Catherine McCormack is Lila, and her blistering, feral performance alone would justify the casting of adults. If Cusack plays Lenù as a child who never quite settles comfortably into adulthood, McCormack takes the opposite tack with Lila, an ambitious old soul for whom childhood is a humiliating hindrance. When she curses out her cruel father or holds a knife to a street harasser’s throat, she means it, and McCormack rejects cuteness in a way that no child actress could. Her voice is husky, her eyes hooded and hard. She carries herself with unnerving stillness, whether as a barefoot street urchin or an exhausted factory worker. If The Neapolitan Novels have a central subject, it’s the injustice of Lenù moving up in the world while her brilliant but unlucky friend is trapped in poverty, and McCormack embodies this injustice in her stage presence. Don’t you dare forget about me, her fierce eyes always seem to be saying — and you wouldn’t dare.
The casting in My Brilliant Friend is essentially age blind, impressionistically suggesting the characters’ souls rather than realistically representing their bodies, and the effect is so disarming I can’t believe how rarely it’s attempted in professional theater. It feels exactly right that the gentle Enzo (Trevor Fox), the learning-challenged son of a fruit seller, is perpetually gray-haired, while Nino is eternally young and hot. By far the biggest audience laugh comes in response to the line “You’re 45 years old!” — delivered to a character whose age, suffice it to say, was not apparent until then. When Lenù gives birth for the first time, the infant is played by a full-grown man, squalling and flailing and sucking at her breast. Oh, yes, I thought: that is the size of the psychic space taken up by a new baby. In its nutty way, it’s the most accurate stage portrayal of a baby I’ve ever seen, and it’s ruined me for any baby played by the usual inanimate bundle of blankets. The play may even have ruined me for traditional age-matched casting, which now strikes me as a boringly literal waste of opportunity; My Brilliant Friend makes the possibilities feel endless.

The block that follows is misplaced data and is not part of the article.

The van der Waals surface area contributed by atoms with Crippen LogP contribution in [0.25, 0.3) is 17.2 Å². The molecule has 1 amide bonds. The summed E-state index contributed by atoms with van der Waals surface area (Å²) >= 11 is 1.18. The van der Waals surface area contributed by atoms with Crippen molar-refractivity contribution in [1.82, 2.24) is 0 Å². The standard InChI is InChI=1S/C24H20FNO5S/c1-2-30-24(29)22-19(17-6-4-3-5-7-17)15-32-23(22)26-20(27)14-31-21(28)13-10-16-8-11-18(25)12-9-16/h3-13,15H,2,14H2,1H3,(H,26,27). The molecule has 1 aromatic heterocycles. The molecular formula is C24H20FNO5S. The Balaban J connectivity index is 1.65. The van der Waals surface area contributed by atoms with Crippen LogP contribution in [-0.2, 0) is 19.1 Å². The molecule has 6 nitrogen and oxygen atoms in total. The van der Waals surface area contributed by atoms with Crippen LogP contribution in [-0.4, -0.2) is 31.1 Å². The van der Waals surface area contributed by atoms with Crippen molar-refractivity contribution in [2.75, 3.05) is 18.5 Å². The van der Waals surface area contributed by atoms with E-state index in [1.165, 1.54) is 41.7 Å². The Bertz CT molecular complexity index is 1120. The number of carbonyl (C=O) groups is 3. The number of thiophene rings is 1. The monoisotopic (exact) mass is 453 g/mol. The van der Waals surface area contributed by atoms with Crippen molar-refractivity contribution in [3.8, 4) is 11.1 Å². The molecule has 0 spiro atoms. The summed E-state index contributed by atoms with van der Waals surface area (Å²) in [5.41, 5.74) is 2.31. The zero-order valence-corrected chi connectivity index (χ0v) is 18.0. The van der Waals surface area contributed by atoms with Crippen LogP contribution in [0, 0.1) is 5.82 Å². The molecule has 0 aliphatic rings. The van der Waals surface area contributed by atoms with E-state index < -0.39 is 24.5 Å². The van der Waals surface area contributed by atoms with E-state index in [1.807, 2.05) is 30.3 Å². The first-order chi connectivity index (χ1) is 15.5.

The cast’s ageless consistency counterbalances the story’s historical sweep, efficiently suggested by ever-changing costumes (designed, along with the set, by Soutra Gilmour) and music cues. “Eight Days a Week” gives way to “Purple Haze,” Nino reappears in Lenù’s adult life ominously accompanied by the opening chords of “You’re So Vain,” and a violent wedding scene contains the wittiest use of “We Are Family” you’ll ever see. But even as the world evolves around them, the characters, like the actors who play them, remain the same. Lenù will always be an anxious try-hard, endlessly willing to debase herself for a gold star; Lila is forever a glinting switchblade of a person, cutting and wounding Lenù even when she herself is broken by life.
Times change, My Brilliant Friend suggests, but people never really do. Or perhaps it’s the reverse: We all stay stubbornly ourselves, yet history keeps zooming on. The two plays add up to five action-packed hours, and still I was stunned when the final curtain fell on Part Two. How could it be over already — weren’t they all just children a moment ago? Where did the time go?
My Brilliant Friend is at the National Theatre in London.